public ref class Ref sealed
  void Foo(std::wstring) // <-- compiles

  void Bar(std::wstring) // <-- will not compile

Notice how the compiler doesn't care what you do with your private methods. It's just the public methods that it cares about.

The Object class

All WinRT components derive directly or indirectly from Object. The .NET paradigm where System::Object is the absolute base class with overridable methods does not translate too well here. WinRT was not designed with inheritance in mind and inheritance is officially supported only for Xaml components. None of the methods in Object are virtual. So you might see a ToString in Object and think that you could override it to return something nice. Nope, won't work, can't do! If you really wanted something similar, you may probably want to consider having your own root-base class and then implementing your object hierarchy from there. The way I think of the use of Object^ in C++/CX is like a

(there is no such thing as a void^ by the way).  My strictly unofficial opinion here is that Object ending up as the base class for all classes was a design decision to make it convenient for managed languages like C# and VB to consume and create WinRT components.


The VC++ team and boxing have a bit of a history. When they first released Managed C++, they used __box as a keyword to perform explicit boxing. This was when C# already had implicit boxing. Later, when C++/CLI was first launched, one of the big changes was that boxing was now implicit. Well with C++/CX, we now come back to explicit boxing. And it's not even that straightforward at the moment.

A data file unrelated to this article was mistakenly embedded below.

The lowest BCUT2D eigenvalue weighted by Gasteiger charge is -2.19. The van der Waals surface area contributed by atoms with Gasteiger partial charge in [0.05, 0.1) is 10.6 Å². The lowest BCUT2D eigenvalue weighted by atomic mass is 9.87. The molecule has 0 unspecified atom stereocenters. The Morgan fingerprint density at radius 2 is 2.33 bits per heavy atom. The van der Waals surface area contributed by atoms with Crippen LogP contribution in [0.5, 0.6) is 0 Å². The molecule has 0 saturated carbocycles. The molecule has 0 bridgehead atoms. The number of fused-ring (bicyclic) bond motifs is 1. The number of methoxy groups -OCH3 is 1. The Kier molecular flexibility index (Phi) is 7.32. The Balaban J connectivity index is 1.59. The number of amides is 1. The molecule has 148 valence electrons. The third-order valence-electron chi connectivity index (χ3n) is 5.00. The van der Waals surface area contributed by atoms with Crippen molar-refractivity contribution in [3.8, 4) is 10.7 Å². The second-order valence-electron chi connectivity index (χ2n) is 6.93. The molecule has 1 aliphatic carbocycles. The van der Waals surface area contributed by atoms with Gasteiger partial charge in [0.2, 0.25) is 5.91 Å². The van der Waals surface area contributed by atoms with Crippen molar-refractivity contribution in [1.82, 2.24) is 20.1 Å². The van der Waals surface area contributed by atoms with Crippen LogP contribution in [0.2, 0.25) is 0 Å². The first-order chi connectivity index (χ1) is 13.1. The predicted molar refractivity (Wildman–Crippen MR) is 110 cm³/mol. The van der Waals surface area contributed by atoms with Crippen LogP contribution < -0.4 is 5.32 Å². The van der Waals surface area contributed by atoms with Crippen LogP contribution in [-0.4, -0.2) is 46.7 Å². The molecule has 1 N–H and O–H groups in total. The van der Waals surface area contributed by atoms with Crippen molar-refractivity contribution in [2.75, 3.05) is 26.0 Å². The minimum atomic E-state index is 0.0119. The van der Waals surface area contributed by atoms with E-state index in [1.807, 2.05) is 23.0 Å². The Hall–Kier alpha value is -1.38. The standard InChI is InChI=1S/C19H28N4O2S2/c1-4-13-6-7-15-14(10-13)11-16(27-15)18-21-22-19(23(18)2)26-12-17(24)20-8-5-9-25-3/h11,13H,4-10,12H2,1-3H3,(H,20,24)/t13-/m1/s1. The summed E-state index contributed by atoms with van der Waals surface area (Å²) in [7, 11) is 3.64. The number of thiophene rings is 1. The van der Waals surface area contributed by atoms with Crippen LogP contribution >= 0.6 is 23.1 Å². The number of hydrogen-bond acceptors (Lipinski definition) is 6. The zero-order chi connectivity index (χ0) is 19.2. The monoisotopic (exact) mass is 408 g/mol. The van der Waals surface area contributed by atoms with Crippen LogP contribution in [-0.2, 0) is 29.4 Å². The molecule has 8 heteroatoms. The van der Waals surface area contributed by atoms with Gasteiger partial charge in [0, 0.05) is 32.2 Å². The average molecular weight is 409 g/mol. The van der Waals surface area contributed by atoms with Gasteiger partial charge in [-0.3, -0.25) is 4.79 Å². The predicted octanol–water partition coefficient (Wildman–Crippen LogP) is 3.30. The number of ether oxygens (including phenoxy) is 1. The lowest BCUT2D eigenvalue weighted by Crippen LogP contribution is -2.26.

void Foo()
  int n = 12;

  // Box to Object^
  Object^ boxedObj = PropertyValue::CreateInt32(n);

  // Unbox to an int
  IReference<int>^ refInt =  dynamic_cast<IReference<int>^>(boxedObj);
  int x = refInt->Value;

It's not possible to do this with the current preview version with custom value types (like those you create).

value struct V 
    int x;

void Foo()
    V v;
    v.x = 15;

    // Box to Object^
    Object^ boxedObj = %v; // <-- compiler error

The error thrown is : error C3960: 'V' : illegal usage of not-yet-implemented feature: Boxing. So, maybe they'll get that fixed by beta!

Type conversions between WinRT and C++ types

Basic conversions are fairly simple, as with say converting between C++ and WinRT strings.

String^ s = "WinRT/Metro";
std::wstring ws = s->Data();
s = nullptr;
s = ref new String(ws.c_str());

For collections, you can use <collection.h> (authored by Stephan T. Lavavej (STL) of the VC++ team) for a bunch of stuff. Here's some example code that converts between std::map and Platform::Map.

std::map<int, String^> map;
map[1] = L"hello";
map[3] = L"C++";
map[4] = L"world";
auto rtMap = ref new Platform::Map<int, String^>(map);
String^ s = rtMap->Lookup(1);

Of course that worked because I used a String^ with my

. Normally you'd expect a wstring there. If that were so, then you'd need to write the code to manually convert the type as you copy over the items.

std::map<int, std::wstring> map;
map[1] = L"hello";
map[3] = L"C++";
map[4] = L"world";

auto rtMap = ref new Platform::Map<int, String^>();
for (auto it = map.begin(); it != map.end(); it++)
  rtMap->Insert(it->first, ref new String(it->second.c_str()));

By the time VC++ 11 RTMs, I suspect there will be more helpers/wrappers added that will make most of these conversions a little easier. But either way, it's not very complicated to do on your own.

Don't care for the component extensions?